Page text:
It’s Time to Legalize Drugs: An Open Letter to Congress and the President

http://www.drugwarrant.com/

http://www.thedailybeast.com/articles/2015/06/28/it-s-time-to-legalize-drugs-an-open-letter-to-congress-and-the-president.html

Bestselling author Don Winslow, whose new novel The Cartel is now available, on how the only way to win the trillion-dollar War on Drugs is to stop fighting. This piece is also running as a paid ad by Winslow in today’s print edition of The Washington Post.

Let me come right our and say what you won’t tell the American people. The War on Drugs is unwinnable. It was unwinnable for Nixon, Ford, Carter, Reagan, Bush, Clinton, Bush, and now Obama. At forty-four years, it’s America’s longest war and there’s no end in sight…

Cops standing in front of big drug seizures look great on the evening news. But it sells a lie that we’re winning, just like George Bush on an aircraft carrier declaring that a war was over that still rages on today.

It’s not only that we can’t win this war, it’s that we’re destroying ourselves fighting it. We are literally addicted to the War on Drugs. A half-century of failed policy, $1 trillion, and 45 million arrests has not reduced daily drug use—at all. The U.S. still leads the world in illegal drug consumption, drugs are cheaper, more available, and more potent than ever before.

Our justice system is a junkie, demanding its daily fix of arrests, seizures and convictions. It needs drugs. It’s as hooked as that guy sticking a needle into his arm even though he knows it’s killing him.

Towns that used to compete for factories now campaign for penitentiaries because caging our citizens has become big business. Prison privatization—corrections as capitalism—has increased 1600 percent between 1990 and 2010.

More African-American men are in prison or in the “system” today than there were slaves in 1850. And you don’t just throw an individual behind bars, you throw his or her whole family. Almost 3 million kids have a parent in jail on a drug charge, and they’re more likely to be on welfare, drop out of school, go out on the corner and sell drugs to start the whole tragic cycle all over again. Drugs begin the destruction of families and the justice system finishes them off…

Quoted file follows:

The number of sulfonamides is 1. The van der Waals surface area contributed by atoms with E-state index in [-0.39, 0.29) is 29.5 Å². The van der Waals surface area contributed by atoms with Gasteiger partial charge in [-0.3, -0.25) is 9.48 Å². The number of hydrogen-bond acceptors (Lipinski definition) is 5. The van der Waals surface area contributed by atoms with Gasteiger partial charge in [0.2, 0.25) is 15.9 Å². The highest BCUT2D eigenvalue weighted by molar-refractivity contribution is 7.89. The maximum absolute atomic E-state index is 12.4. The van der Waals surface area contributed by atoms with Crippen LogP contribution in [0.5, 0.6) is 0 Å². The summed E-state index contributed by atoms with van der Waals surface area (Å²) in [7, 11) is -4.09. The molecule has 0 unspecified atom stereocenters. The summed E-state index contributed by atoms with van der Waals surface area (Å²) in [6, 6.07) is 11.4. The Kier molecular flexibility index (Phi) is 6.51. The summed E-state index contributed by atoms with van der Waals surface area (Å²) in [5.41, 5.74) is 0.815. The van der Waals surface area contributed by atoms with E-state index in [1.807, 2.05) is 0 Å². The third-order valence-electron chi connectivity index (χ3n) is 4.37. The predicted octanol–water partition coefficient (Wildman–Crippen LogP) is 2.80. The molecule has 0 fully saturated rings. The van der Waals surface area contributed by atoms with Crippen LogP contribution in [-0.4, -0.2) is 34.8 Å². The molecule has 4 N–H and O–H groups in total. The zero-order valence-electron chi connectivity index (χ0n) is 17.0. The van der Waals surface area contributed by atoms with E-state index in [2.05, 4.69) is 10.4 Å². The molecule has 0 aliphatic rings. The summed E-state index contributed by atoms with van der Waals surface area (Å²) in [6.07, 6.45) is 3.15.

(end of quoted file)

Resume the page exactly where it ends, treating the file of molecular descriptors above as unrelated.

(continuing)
Police departments have become occupying armies. We can draw a direct line between the War on Drugs and the recent events in Ferguson, Cleveland, Baltimore, and elsewhere.

The militarization of our police departments began with the reaction to the crack epidemic of the 1980s. Heavily armed SWAT teams battering down doors in the middle of the night, arresting thousands of young men, have turned American neighborhoods into war zones and spawned a hostile and deadly relationship with our inner-city communities…

The War on Drugs isn’t just a failure, it’s a disaster…

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Former federal judge sentences the Drug War

http://www.drugwarrant.com/

http://www.theatlantic.com/politics/archive/2015/06/federal-judge-my-drug-war-sentences-were-unfair-and-disproportionate/397130/

ASPEN, Colo.—Former Federal Judge Nancy Gertner was appointed to the federal bench by Bill Clinton in 1994. She presided over trials for 17 years. And Sunday, she stood before a crowd at The Aspen Ideas Festival to denounce most punishments that she imposed.